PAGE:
Supreme Court of India: Execution Of An Award Can Be Only To The Extent What Has Been Awarded And Not Beyond

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In Firm Rajasthan Udyog & Ors. v. Hindustan Engineering & Industries Ltd. in Civ App. 2376 of 2020 dated 24 April 2020, a very interesting question in respect of declaratory awards came up before the Supreme Court. In this case, the parties have referred their land dispute to the arbitrator only to the extent of fixation of price of land by the Arbitrator basis which such land will then be sold from one party to the other pursuant to an independent Agreement to sell which also provide an option to the party either to refuse to purchase land on such price or proceed further to execute the sale. The award determined the price of land in dispute but the Appellant Award Debtor has not provided its consent to sell the land on price fixed in the award. In the meantime, the Respondent Award Holder filed a suit for specific performance of Agreement to sell but later it was withdrawn unconditionally. Parallelly, the Respondent Award Holder proceeded with the execution of the award wherein the Court directed the enforcement of award. The Supreme Court while quashing the decision of the executing court inter alia held that it was the Agreement to sell which was enforceable and not the award as the latter has only determined the price of land which was then subject to conclusion of contract between the parties as per the Agreement to sell. In addition, the Court also held that the Respondent Award Holder has waived its right to seek enforcement of Agreement to sell by withdrawing the suit it has filed earlier specifically for this purpose. Therefore, what has not been awarded in the award cannot be awarded by the executing court in the execution of such award. Detailed case update provided hereunder:

Factual Matrix

The land of Appellant Award Debtor was acquired by the Government of Rajasthan by a notification for the benefit of the Respondent Award Holder. The notification was unsuccessfully challenged by the Appellant Award Debtor before the Single Judge of the High Court which was later quashed by the Division Bench of High Court. This decision was challenged and dismissed in the Supreme Court. During pendency of this litigation, parties entered into an Agreement to sell wherein it was agreed that a part of the disputed land would be retained by the Appellant Award Debtor whereas the rest will be sold to the Respondent Award Holder subject to the fixation of price of land, construction etc. to be finalised through Arbitration. If compensation was not acceptable to the Respondent Award Holder, it shall have an option of not accepting the same. Thus, the mandate of the arbitrator was limited to determination of compensation of the land to be sold to Respondent Award Holder.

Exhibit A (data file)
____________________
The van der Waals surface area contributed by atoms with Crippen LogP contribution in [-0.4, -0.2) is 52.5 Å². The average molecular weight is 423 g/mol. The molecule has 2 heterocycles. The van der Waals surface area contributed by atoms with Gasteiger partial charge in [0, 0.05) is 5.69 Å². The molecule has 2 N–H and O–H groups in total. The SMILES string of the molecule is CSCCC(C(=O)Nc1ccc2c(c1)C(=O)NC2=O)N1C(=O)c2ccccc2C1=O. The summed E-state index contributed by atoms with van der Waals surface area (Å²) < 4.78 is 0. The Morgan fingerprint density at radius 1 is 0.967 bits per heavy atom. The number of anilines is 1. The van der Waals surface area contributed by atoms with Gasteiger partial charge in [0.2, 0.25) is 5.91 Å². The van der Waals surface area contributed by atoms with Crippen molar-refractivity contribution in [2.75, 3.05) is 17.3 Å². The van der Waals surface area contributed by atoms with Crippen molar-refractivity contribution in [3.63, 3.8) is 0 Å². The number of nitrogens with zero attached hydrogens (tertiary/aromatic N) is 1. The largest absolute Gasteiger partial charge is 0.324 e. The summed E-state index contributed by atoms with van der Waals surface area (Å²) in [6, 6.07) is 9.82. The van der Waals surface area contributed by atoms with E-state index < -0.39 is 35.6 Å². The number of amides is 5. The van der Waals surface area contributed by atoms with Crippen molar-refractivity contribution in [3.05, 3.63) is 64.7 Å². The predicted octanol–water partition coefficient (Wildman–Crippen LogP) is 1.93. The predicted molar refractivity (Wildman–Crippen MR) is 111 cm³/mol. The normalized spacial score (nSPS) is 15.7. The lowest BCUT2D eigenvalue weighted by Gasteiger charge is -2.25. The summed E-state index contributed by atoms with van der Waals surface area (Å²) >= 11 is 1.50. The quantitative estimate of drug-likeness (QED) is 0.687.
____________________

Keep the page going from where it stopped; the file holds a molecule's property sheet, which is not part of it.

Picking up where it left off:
Pursuant to that, the arbitrator awarded compensation amount for the land in question which was then filed by the Respondent Award Holder with the court to be made as the Rule of Court as required in the erstwhile regime of Arbitration Act of 1940. The award was objected to by the Appellant Award Debtor in view thereof the award was remanded back by the District Court to the arbitrator for rectification. The decision of the District Court was successfully challenged by the Respondent Award Holder before the High Court and the award was made Rule of Court. The award was then challenged before the Supreme Court but in vain.

After exhaustion of all remedies against the award, the Respondent Award Holder filed its execution petition wherein it was inter alia prayed before the Court to direct execution of Agreement to sell. The District Court allowed the prayer of the Award Holder Respondent which led Award Debtor Appellant file a revision before the High Court. Pertinently, during pendency of the aforesaid revision, the Award Holder Respondent filed a suit for specific performance of Agreement to sell only to withdraw it subsequently. Meanwhile the award was upheld in revision by the Executing court which led Appellant Award Debtor to knock the doors of the Supreme Court under Article 136 of the Constitution of India, 1950 in the present case.

Parties Contentions

Before the Court, the Appellant Award Debtor inter alia contended as under

  • that the executing court has travelled beyond the award in asmuch as by the award, the arbitrator has only determined the prices of land and has not declare, create or confer any right, title or interest in the land.